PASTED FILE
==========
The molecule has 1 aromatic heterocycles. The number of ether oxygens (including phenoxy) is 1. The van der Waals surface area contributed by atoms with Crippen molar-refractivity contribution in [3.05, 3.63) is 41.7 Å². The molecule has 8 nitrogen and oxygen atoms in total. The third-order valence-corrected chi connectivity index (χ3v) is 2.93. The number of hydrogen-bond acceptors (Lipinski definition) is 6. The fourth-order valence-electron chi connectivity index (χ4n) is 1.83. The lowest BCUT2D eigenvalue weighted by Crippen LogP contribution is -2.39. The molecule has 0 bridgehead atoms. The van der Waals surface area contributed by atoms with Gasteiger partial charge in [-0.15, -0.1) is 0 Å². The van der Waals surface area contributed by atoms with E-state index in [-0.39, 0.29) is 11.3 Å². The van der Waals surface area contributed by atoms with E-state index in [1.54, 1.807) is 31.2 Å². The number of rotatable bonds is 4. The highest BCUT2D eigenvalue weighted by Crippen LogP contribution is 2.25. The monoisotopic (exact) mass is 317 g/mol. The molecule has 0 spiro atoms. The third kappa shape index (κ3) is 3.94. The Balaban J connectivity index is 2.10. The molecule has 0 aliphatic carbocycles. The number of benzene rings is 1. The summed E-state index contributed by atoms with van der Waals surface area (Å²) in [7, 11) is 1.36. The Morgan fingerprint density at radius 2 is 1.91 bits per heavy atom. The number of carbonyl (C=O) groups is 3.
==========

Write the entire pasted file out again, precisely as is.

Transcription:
The molecule has 1 aromatic heterocycles. The number of ether oxygens (including phenoxy) is 1. The van der Waals surface area contributed by atoms with Crippen molar-refractivity contribution in [3.05, 3.63) is 41.7 Å². The molecule has 8 nitrogen and oxygen atoms in total. The third-order valence-corrected chi connectivity index (χ3v) is 2.93. The number of hydrogen-bond acceptors (Lipinski definition) is 6. The fourth-order valence-electron chi connectivity index (χ4n) is 1.83. The lowest BCUT2D eigenvalue weighted by Crippen LogP contribution is -2.39. The molecule has 0 bridgehead atoms. The van der Waals surface area contributed by atoms with Gasteiger partial charge in [-0.15, -0.1) is 0 Å². The van der Waals surface area contributed by atoms with E-state index in [-0.39, 0.29) is 11.3 Å². The van der Waals surface area contributed by atoms with E-state index in [1.54, 1.807) is 31.2 Å². The number of rotatable bonds is 4. The highest BCUT2D eigenvalue weighted by Crippen LogP contribution is 2.25. The monoisotopic (exact) mass is 317 g/mol. The molecule has 0 spiro atoms. The third kappa shape index (κ3) is 3.94. The Balaban J connectivity index is 2.10. The molecule has 0 aliphatic carbocycles. The number of benzene rings is 1. The summed E-state index contributed by atoms with van der Waals surface area (Å²) in [7, 11) is 1.36. The Morgan fingerprint density at radius 2 is 1.91 bits per heavy atom. The number of carbonyl (C=O) groups is 3.